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Six Gray Wolves in Washington Were Fatally Poisoned, Officials Say

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Officials with the Washington State Department of Fish and Wildlife are investigating the fatal poisoning of six endangered gray wolves in the state’s northeast, officials said Monday. Bounties of over $51,000 have been offered for information on addiction.

The investigation began in February when authorities discovered four dead wolves in a wedge pack in Stevens County, about 65 miles northwest of Spokane. According to the agency’s news releaseWithin a month, authorities found two more dead wolves.

All six wolves died from ingesting poison, officials said.

Packs were known to cause problems. In July 2020, the parties concerned Kill an adult female member of packs that repeatedly preyed on cattle on public and private pastures.more wolves were deadly Removed next month.

The Washington State Department of Fish and Wildlife did not immediately respond to a request for comment on Tuesday.

A group of eight organizations, including the Northwest Animals Rights Network and Washington Wildlife First, are offering a total bounty of $51,400 for information leading to a poisoning conviction.

Paula Swedeen, policy director at Conservation Northwest, said, “Even if the state intervenes to respond to looting using publicly funded deterrence, someone has no choice but to do so.” It is very disturbing that the situation I am feeling still exists.” provide rewards, said in a news release“We need to find a solution that allows wolves to live in this wild country without constant threat of death.”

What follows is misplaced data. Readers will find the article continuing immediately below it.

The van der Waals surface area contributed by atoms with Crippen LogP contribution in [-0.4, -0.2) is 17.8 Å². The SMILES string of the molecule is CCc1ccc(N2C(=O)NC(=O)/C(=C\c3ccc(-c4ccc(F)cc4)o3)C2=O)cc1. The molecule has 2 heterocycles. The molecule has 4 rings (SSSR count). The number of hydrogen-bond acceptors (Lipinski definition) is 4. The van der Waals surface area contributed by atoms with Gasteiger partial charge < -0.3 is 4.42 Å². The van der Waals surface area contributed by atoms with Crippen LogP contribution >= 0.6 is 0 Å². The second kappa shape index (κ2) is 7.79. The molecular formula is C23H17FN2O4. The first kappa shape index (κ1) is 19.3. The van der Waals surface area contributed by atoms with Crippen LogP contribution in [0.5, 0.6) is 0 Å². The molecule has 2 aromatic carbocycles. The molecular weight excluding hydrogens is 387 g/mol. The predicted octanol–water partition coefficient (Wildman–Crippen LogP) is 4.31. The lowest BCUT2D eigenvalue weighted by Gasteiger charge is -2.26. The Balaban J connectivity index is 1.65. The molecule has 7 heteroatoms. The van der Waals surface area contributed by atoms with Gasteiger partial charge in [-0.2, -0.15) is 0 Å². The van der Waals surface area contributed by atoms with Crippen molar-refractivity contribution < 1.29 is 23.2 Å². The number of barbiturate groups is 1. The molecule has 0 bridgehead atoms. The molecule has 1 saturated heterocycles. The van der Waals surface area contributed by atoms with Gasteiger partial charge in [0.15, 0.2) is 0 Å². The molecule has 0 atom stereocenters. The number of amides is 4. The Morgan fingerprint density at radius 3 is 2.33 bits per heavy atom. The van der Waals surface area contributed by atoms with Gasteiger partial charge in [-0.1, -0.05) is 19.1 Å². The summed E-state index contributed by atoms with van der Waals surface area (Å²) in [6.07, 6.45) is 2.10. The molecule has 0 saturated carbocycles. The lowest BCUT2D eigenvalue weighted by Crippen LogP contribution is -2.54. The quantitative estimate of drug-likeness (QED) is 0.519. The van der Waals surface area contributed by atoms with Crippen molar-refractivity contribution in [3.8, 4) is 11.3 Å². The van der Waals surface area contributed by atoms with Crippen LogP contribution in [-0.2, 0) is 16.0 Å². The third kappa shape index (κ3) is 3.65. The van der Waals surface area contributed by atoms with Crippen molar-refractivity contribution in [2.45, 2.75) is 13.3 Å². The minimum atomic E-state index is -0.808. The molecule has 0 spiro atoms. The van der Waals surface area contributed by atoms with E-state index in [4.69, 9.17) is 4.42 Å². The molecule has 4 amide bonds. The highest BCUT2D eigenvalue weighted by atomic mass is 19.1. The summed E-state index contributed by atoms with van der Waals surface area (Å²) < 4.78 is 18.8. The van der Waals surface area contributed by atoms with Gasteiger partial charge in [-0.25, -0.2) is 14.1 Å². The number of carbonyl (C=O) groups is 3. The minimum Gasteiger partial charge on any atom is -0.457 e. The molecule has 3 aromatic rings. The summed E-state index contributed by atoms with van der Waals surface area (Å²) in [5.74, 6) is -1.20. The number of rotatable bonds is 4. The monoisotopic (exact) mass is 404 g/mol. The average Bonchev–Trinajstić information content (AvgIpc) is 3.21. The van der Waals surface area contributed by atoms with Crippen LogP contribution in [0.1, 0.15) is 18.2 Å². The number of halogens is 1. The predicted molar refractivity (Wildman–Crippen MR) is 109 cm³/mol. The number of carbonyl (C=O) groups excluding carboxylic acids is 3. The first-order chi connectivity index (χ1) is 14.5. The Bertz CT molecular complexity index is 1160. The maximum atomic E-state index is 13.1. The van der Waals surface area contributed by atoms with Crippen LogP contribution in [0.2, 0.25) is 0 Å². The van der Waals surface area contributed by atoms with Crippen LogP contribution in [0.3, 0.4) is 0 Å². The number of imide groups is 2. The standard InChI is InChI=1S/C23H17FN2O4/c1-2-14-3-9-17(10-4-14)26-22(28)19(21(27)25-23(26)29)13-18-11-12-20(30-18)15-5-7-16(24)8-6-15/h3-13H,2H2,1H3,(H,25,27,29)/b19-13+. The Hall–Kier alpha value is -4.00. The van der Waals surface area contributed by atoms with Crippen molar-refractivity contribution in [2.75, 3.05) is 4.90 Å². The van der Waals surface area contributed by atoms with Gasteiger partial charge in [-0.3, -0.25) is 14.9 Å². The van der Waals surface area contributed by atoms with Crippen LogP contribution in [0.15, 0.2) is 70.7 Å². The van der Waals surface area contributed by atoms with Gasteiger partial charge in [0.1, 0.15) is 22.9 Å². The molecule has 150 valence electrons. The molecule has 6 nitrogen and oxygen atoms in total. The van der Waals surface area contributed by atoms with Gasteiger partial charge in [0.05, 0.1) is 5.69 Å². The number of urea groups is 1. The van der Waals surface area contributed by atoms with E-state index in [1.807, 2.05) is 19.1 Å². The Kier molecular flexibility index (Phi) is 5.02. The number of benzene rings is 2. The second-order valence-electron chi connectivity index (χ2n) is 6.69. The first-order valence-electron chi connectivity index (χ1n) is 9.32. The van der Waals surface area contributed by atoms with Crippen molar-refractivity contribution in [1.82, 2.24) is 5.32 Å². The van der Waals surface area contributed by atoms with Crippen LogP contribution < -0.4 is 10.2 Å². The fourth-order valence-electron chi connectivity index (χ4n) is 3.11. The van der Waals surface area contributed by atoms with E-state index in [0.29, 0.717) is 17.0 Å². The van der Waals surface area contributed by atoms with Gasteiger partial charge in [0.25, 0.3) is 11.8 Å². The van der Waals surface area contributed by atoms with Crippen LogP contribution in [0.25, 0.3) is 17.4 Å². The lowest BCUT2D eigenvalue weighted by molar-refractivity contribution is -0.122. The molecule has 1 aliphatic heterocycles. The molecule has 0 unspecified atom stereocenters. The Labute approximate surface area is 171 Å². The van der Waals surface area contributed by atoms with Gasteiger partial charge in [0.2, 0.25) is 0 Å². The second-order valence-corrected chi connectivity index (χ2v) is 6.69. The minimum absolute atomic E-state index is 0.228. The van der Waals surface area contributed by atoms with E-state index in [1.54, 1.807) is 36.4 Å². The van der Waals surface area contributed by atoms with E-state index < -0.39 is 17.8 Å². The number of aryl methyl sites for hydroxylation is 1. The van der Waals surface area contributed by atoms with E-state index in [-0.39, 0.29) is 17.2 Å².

Zoe Hanley, a wolf biologist at Defenders of Wildlife, another organization assisting the investigation, said: Said addiction was a ‘tragic and unnecessary loss’ to the state’s wolf population. “This despicable act goes against the dedicated efforts of biologists, policy makers and ranchers working to restore and coexist wolves in Washington,” she said.

Under state law, wolves are listed as an endangered species and are protected in the western part of the state by the Federal Endangered Species Act. Officials said there were at least 206 wolves in the state by the end of 2021. The results of next year’s year-end census will be announced in the spring.

Killing a wolf illegally carries a maximum penalty of one year in prison and a fine of up to $5,000.

Late last year, Oregon officials asked the public for help in solving a case similar to the poisoning deaths of eight wolves. .

Discussions about wolf protection and management across the United States date back nearly 50 years, when wolves were first protected by the Endangered Species Act of 1973.

Gray wolves regained federal protection in most of the 48 contiguous U.S. states in February, following the Trump administration’s 2020 decision to remove wolves from the endangered species list.

After the gray wolf was delisted, some states, especially Wisconsin, saw a spike in wolf hunting, with hunters killing more than 200 in less than three days.

Before the arrival of European settlers, gray wolves thrived in forests, prairies, mountains, and marshes across North America. However, two centuries of eradication campaigns have decimated the populations of 48 mainland states, leaving about 1,000 people south of the Canadian border by the mid-20th century.

Populations recovered after the species was placed under federal protection. In 2020, there were about 6,000 wolves in the western Great Lakes and northern Rocky Mountains, with smaller numbers in Oregon, Washington and California.


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